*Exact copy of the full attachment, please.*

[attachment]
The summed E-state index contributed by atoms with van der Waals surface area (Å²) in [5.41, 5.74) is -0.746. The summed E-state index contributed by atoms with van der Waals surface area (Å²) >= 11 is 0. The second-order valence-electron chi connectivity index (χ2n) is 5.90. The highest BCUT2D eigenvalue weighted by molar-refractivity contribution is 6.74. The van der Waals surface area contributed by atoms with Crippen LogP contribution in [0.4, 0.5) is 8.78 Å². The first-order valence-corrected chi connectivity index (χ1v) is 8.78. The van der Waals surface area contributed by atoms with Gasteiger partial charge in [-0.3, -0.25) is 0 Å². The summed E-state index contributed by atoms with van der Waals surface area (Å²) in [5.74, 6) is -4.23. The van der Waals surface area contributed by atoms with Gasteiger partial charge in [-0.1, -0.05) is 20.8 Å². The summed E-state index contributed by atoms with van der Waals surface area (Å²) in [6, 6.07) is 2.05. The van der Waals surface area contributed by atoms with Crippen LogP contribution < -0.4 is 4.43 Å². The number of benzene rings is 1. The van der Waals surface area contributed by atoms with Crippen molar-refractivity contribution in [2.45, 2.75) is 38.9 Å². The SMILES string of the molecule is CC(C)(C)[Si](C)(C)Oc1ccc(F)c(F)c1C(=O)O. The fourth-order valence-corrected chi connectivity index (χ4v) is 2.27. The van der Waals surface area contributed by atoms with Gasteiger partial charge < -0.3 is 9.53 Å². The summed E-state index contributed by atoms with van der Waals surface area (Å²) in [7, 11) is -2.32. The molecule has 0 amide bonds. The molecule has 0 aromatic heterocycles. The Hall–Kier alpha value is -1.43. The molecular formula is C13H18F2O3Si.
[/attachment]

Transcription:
The summed E-state index contributed by atoms with van der Waals surface area (Å²) in [5.41, 5.74) is -0.746. The summed E-state index contributed by atoms with van der Waals surface area (Å²) >= 11 is 0. The second-order valence-electron chi connectivity index (χ2n) is 5.90. The highest BCUT2D eigenvalue weighted by molar-refractivity contribution is 6.74. The van der Waals surface area contributed by atoms with Crippen LogP contribution in [0.4, 0.5) is 8.78 Å². The first-order valence-corrected chi connectivity index (χ1v) is 8.78. The van der Waals surface area contributed by atoms with Gasteiger partial charge in [-0.3, -0.25) is 0 Å². The summed E-state index contributed by atoms with van der Waals surface area (Å²) in [5.74, 6) is -4.23. The van der Waals surface area contributed by atoms with Gasteiger partial charge in [-0.1, -0.05) is 20.8 Å². The summed E-state index contributed by atoms with van der Waals surface area (Å²) in [6, 6.07) is 2.05. The van der Waals surface area contributed by atoms with Crippen LogP contribution < -0.4 is 4.43 Å². The number of benzene rings is 1. The van der Waals surface area contributed by atoms with Crippen molar-refractivity contribution in [2.45, 2.75) is 38.9 Å². The SMILES string of the molecule is CC(C)(C)[Si](C)(C)Oc1ccc(F)c(F)c1C(=O)O. The fourth-order valence-corrected chi connectivity index (χ4v) is 2.27. The van der Waals surface area contributed by atoms with Gasteiger partial charge < -0.3 is 9.53 Å². The summed E-state index contributed by atoms with van der Waals surface area (Å²) in [7, 11) is -2.32. The molecule has 0 amide bonds. The molecule has 0 aromatic heterocycles. The Hall–Kier alpha value is -1.43. The molecular formula is C13H18F2O3Si.